Consider the term: "the actual world". It means, transparently enough, something along the lines of "that possible world which is actual". As with many definite descriptions, this displays a sort of de dicto/de re ambiguity. On the one hand, we might take the term 'the actual world' as a straightforward description (or a kind of modal indexical), so that any possible world can refer to itself by using the term, if we conceive of that world as "counteractual" rather than merely counterfactual, i.e. when we conceive of that world as having been actualized in place of our own world. This is analogous to how the de dicto reading of "the U.S. president" allows it to refer to John Kerry in some possible worlds, even though Kerry isn't president in our world. Much like Kerry could have been president in place of Bush, so, perhaps, some other possible world could have been actual in place of our own. (I'm actually not convinced that's a meaningful suggestion. But I'll ignore such worries for now.)
Alternatively, we might take the term to be a sort of name or rigid designator, the description picking out an actual object, but thereafter holding the reference fixed throughout all possible worlds. So, for example, if we rigidly designate X = "the [actual] U.S. president", then 'X' is just another name for George W. Bush, and in counterfactual worlds where Kerry is president, it would be false to say "X is the U.S. President", because Bush wouldn't be. Applying this to our present problem, we might take "the actual world" to be a name rigidly designating our own particular world. On this reading, if my counterpart on a frozen possible world were to say "I'm actually cold" (in the philosophical sense of "I'm cold in the actual world"), then he would be saying something false, since in the actual world - i.e. our one - I'm not cold. On the de dicto reading previously mentioned, however, he might well be saying something true. It would be true just in case he was cold, on his world.
Okay, hopefully that's all clear. Now, I bring this up because it's relevant to a couple of recent posts over at Fake Barn Country. In one, Jonathan argues that we cannot believe metaphysical contingencies, because a belief that p just is a belief that actually p, but the truth value of the latter belief's content is metaphysically necessary (if true, it's necessarily true; if false, it's necessarily false). But this argument equivocates between the two senses of 'actually' described above.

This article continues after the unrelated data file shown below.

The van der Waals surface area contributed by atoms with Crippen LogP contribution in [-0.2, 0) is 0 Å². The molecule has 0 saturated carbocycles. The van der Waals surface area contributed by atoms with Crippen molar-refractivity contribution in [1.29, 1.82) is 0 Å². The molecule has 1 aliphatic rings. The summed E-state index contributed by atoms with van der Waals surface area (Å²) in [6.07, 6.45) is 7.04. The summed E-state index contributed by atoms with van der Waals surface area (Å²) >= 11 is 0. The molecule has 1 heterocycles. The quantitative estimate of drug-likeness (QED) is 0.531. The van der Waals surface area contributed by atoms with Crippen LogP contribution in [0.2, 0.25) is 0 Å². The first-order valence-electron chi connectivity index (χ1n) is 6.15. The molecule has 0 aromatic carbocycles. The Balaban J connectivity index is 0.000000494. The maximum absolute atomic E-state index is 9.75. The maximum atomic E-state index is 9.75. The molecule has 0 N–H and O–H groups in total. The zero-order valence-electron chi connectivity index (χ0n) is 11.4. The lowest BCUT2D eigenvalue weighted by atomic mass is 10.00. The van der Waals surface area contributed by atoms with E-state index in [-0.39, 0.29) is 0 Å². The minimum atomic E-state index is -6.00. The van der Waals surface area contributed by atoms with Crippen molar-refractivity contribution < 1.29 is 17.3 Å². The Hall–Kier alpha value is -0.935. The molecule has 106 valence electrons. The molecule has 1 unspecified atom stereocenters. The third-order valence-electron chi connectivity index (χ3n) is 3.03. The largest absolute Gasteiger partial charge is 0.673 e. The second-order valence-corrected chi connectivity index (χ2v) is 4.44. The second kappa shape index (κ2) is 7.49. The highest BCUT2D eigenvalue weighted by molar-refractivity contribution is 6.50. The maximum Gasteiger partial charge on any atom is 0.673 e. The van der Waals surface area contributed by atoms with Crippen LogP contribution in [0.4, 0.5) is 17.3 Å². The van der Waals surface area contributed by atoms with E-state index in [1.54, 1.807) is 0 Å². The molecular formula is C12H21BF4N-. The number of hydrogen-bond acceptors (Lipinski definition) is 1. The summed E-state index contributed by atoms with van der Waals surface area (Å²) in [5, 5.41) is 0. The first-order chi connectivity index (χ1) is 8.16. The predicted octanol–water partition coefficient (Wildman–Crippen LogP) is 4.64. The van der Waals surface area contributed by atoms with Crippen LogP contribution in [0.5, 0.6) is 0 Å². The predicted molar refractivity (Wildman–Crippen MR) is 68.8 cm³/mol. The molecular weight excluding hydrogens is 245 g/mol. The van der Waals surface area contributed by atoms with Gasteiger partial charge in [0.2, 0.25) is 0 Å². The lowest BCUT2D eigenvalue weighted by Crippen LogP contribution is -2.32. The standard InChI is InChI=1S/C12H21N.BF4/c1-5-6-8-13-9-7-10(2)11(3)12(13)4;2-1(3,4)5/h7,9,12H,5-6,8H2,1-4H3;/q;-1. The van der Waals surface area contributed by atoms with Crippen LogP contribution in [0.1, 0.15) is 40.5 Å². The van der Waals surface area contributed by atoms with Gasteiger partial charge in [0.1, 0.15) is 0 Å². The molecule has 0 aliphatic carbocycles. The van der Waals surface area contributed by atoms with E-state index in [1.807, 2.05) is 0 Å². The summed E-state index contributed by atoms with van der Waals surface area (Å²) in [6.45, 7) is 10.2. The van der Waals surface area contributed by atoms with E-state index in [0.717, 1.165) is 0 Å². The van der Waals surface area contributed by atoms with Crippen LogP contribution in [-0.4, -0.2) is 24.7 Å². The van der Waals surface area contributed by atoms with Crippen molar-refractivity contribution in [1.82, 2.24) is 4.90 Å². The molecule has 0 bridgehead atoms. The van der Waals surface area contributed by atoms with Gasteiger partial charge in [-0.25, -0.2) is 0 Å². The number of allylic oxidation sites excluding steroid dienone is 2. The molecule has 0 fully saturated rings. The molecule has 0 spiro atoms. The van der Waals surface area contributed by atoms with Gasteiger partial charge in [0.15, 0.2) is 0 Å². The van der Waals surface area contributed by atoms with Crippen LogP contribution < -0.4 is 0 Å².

A belief that p is only equivalent to a belief that actually p in the de dicto sense, i.e. where 'actually p' just means 'p in this world (conceived as actual)', that is, just plain 'p'. And there's nothing metaphysically necessary about the truth value of that. The stronger version doesn't work, because my frozen counterpart believes he is cold (i.e. "RC is cold"), but he doesn't necessarily believe that I, his actualized counterpart, am cold. He doesn't know anything about my situation. His beliefs are about his possible world, not mine. And a belief about his world is clearly not the same as a belief about my world. So, these counterfactual people show that a belief that p is not the same as a belief that actually p -- not in the strong (de re) sense that Jonathan requires.
In an earlier post, Jonathan made the following claim:
"Claim: To imagine a scenario is to imagine that the scenario obtains in the actual world."
I suggested in comments that this is only true in the de dicto sense. A better way to put it might be that we imagine scenarios as counter-actual, rather than actual. We don't imagine them taking place in this very world [the de re actual world], where I'm warm and Bush is president. Rather, it seems to me, we imagine scenarios (fictions especially) as taking place in some other world, a world which we then conceive of as being actual in place of our world.
None of the FBC guys seemed especially taken by the idea, which is odd, because it strikes me as obviously correct. (Then again, Jonathan thought his claim was obviously true too, which I strongly disagree with, so perhaps 'obvious' is a dangerous word to be throwing around in this discussion!) What do you guys think?